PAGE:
Atrial fibrillation (AF) is the most common arrhythmia lasting for more than 30 seconds. Its prevalence in the population increases with age, and it is estimated to affect over 4 percent of the population above the age of 60 [1-3]. (See "Epidemiology of and risk factors for atrial fibrillation", section on 'Epidemiology'.)
Paroxysmal atrial fibrillation (PAF), also termed intermittent AF, is defined as recurrent (two or more) episodes of AF that terminate spontaneously in less than seven days, usually less than 24 hours [4-6]. “Persistent” (AF that continues until reverted chemically or electrically), “longstanding persistent”, and “permanent” (AF continued as the underlying rhythm of choice) are the other types of AF. (See "Overview of atrial fibrillation".)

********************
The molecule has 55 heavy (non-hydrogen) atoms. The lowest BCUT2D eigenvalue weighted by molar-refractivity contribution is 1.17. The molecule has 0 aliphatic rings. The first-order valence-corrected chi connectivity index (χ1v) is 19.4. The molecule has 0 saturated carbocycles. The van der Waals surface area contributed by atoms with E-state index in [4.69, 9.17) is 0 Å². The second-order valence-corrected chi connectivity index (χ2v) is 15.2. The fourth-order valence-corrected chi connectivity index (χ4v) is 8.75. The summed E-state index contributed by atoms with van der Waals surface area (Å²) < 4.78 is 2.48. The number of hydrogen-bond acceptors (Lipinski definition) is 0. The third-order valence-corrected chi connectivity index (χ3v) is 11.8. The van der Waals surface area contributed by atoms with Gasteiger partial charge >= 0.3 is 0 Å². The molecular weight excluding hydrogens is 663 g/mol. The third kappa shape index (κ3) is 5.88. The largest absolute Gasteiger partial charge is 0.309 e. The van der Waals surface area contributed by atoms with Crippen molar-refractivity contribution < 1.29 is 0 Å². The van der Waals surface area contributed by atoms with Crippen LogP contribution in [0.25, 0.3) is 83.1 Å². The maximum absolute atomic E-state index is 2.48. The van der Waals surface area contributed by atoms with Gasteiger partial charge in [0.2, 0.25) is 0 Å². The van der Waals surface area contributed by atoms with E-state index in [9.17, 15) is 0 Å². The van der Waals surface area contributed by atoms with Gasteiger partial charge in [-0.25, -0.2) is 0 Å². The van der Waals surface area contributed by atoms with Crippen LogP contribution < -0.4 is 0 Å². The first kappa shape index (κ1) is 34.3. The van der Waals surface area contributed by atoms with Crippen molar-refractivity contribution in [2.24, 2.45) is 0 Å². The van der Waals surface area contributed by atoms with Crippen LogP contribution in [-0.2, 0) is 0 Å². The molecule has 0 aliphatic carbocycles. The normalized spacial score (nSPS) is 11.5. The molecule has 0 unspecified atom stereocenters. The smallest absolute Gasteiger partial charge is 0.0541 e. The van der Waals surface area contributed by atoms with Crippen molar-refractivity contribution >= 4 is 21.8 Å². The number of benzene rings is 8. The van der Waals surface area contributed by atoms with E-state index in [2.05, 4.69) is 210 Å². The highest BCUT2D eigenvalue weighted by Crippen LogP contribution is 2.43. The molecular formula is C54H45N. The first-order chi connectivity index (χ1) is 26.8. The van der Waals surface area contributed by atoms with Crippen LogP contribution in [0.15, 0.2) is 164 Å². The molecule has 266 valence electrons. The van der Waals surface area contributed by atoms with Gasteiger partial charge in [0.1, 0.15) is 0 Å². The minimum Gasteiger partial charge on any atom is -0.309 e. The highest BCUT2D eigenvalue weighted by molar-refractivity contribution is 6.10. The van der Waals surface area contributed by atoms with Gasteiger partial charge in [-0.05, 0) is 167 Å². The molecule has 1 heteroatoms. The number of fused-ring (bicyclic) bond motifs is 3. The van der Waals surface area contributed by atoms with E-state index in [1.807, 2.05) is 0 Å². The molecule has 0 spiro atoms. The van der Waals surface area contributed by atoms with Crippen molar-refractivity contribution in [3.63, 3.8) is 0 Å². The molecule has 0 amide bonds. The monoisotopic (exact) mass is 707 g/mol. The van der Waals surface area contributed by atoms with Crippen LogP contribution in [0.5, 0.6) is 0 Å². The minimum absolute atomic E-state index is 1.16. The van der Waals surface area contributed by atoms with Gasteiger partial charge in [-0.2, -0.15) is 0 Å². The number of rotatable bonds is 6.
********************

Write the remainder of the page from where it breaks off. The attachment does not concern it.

This definition applies to recurrent intermittent episodes of AF that are unrelated to a reversible cause. If the AF is secondary to cardiac surgery, pericarditis, myocardial infarction (MI), hyperthyroidism, pulmonary embolism, pulmonary disease, or other reversible causes, therapy is directed toward the underlying disease as well as the AF.(See "Epidemiology of and risk factors for atrial fibrillation".)
The frequency of paroxysmal AF (PAF) is uncertain, because up to 90 percent of episodes are asymptomatic [7,8], including some that last more than 48 hours .
This topic will address the ways in which patients with PAF differ from the broad population of patients with AF. However, in many instances, patients with PAF are managed in a manner similar to those with more sustained forms of AF.